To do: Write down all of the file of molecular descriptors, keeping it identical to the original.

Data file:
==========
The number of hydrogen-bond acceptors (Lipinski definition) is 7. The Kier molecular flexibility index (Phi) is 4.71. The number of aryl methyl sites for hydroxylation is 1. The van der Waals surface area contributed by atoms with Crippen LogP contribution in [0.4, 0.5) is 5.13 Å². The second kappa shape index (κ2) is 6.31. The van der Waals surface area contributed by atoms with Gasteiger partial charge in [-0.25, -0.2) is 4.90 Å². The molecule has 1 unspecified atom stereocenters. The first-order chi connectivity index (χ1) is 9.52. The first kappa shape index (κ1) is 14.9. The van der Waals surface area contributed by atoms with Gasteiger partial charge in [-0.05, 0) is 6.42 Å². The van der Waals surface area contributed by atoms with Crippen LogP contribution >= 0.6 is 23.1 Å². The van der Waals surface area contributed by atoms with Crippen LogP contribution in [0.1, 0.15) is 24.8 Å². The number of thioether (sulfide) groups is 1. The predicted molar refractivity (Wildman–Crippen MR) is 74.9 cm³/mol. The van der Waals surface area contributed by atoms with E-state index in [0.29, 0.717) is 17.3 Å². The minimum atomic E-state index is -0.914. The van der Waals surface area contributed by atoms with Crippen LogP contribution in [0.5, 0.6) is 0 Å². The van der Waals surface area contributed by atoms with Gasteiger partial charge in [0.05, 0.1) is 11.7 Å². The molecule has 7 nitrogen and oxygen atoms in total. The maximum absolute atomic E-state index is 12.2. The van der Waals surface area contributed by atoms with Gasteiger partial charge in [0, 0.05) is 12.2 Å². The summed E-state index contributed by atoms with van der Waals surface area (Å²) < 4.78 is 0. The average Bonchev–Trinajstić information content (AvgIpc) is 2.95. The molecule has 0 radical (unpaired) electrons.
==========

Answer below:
The number of hydrogen-bond acceptors (Lipinski definition) is 7. The Kier molecular flexibility index (Phi) is 4.71. The number of aryl methyl sites for hydroxylation is 1. The van der Waals surface area contributed by atoms with Crippen LogP contribution in [0.4, 0.5) is 5.13 Å². The second kappa shape index (κ2) is 6.31. The van der Waals surface area contributed by atoms with Gasteiger partial charge in [-0.25, -0.2) is 4.90 Å². The molecule has 1 unspecified atom stereocenters. The first-order chi connectivity index (χ1) is 9.52. The first kappa shape index (κ1) is 14.9. The van der Waals surface area contributed by atoms with Gasteiger partial charge in [-0.05, 0) is 6.42 Å². The van der Waals surface area contributed by atoms with Crippen LogP contribution >= 0.6 is 23.1 Å². The van der Waals surface area contributed by atoms with Crippen LogP contribution in [0.1, 0.15) is 24.8 Å². The number of thioether (sulfide) groups is 1. The predicted molar refractivity (Wildman–Crippen MR) is 74.9 cm³/mol. The van der Waals surface area contributed by atoms with E-state index in [0.29, 0.717) is 17.3 Å². The minimum atomic E-state index is -0.914. The van der Waals surface area contributed by atoms with Crippen LogP contribution in [0.5, 0.6) is 0 Å². The van der Waals surface area contributed by atoms with Gasteiger partial charge in [0.05, 0.1) is 11.7 Å². The molecule has 7 nitrogen and oxygen atoms in total. The maximum absolute atomic E-state index is 12.2. The van der Waals surface area contributed by atoms with Gasteiger partial charge in [0, 0.05) is 12.2 Å². The summed E-state index contributed by atoms with van der Waals surface area (Å²) < 4.78 is 0. The average Bonchev–Trinajstić information content (AvgIpc) is 2.95. The molecule has 0 radical (unpaired) electrons.